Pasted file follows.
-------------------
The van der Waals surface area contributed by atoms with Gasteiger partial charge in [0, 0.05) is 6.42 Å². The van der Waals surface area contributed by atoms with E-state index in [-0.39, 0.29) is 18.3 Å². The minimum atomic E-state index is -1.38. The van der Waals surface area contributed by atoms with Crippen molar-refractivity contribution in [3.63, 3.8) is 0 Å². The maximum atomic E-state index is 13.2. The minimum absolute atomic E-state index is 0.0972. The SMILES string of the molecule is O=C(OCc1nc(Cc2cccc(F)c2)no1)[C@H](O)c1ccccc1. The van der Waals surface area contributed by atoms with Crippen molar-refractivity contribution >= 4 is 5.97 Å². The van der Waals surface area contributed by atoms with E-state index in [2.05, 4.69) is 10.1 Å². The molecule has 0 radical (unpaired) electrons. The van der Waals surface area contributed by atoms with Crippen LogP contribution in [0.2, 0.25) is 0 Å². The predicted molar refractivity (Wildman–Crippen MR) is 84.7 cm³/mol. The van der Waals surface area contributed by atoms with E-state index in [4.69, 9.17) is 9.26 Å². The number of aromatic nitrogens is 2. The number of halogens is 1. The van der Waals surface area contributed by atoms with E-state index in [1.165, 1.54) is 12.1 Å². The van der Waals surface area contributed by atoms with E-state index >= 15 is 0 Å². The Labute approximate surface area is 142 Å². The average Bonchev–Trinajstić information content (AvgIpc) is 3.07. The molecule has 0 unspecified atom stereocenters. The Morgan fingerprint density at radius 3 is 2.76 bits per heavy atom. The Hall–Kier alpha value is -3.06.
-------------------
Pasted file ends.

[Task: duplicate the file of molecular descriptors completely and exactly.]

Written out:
The van der Waals surface area contributed by atoms with Gasteiger partial charge in [0, 0.05) is 6.42 Å². The van der Waals surface area contributed by atoms with E-state index in [-0.39, 0.29) is 18.3 Å². The minimum atomic E-state index is -1.38. The van der Waals surface area contributed by atoms with Crippen molar-refractivity contribution in [3.63, 3.8) is 0 Å². The maximum atomic E-state index is 13.2. The minimum absolute atomic E-state index is 0.0972. The SMILES string of the molecule is O=C(OCc1nc(Cc2cccc(F)c2)no1)[C@H](O)c1ccccc1. The van der Waals surface area contributed by atoms with Crippen molar-refractivity contribution >= 4 is 5.97 Å². The van der Waals surface area contributed by atoms with E-state index in [2.05, 4.69) is 10.1 Å². The molecule has 0 radical (unpaired) electrons. The van der Waals surface area contributed by atoms with Crippen LogP contribution in [0.2, 0.25) is 0 Å². The predicted molar refractivity (Wildman–Crippen MR) is 84.7 cm³/mol. The van der Waals surface area contributed by atoms with E-state index in [4.69, 9.17) is 9.26 Å². The number of aromatic nitrogens is 2. The number of halogens is 1. The van der Waals surface area contributed by atoms with E-state index in [1.165, 1.54) is 12.1 Å². The van der Waals surface area contributed by atoms with E-state index >= 15 is 0 Å². The Labute approximate surface area is 142 Å². The average Bonchev–Trinajstić information content (AvgIpc) is 3.07. The molecule has 0 unspecified atom stereocenters. The Morgan fingerprint density at radius 3 is 2.76 bits per heavy atom. The Hall–Kier alpha value is -3.06.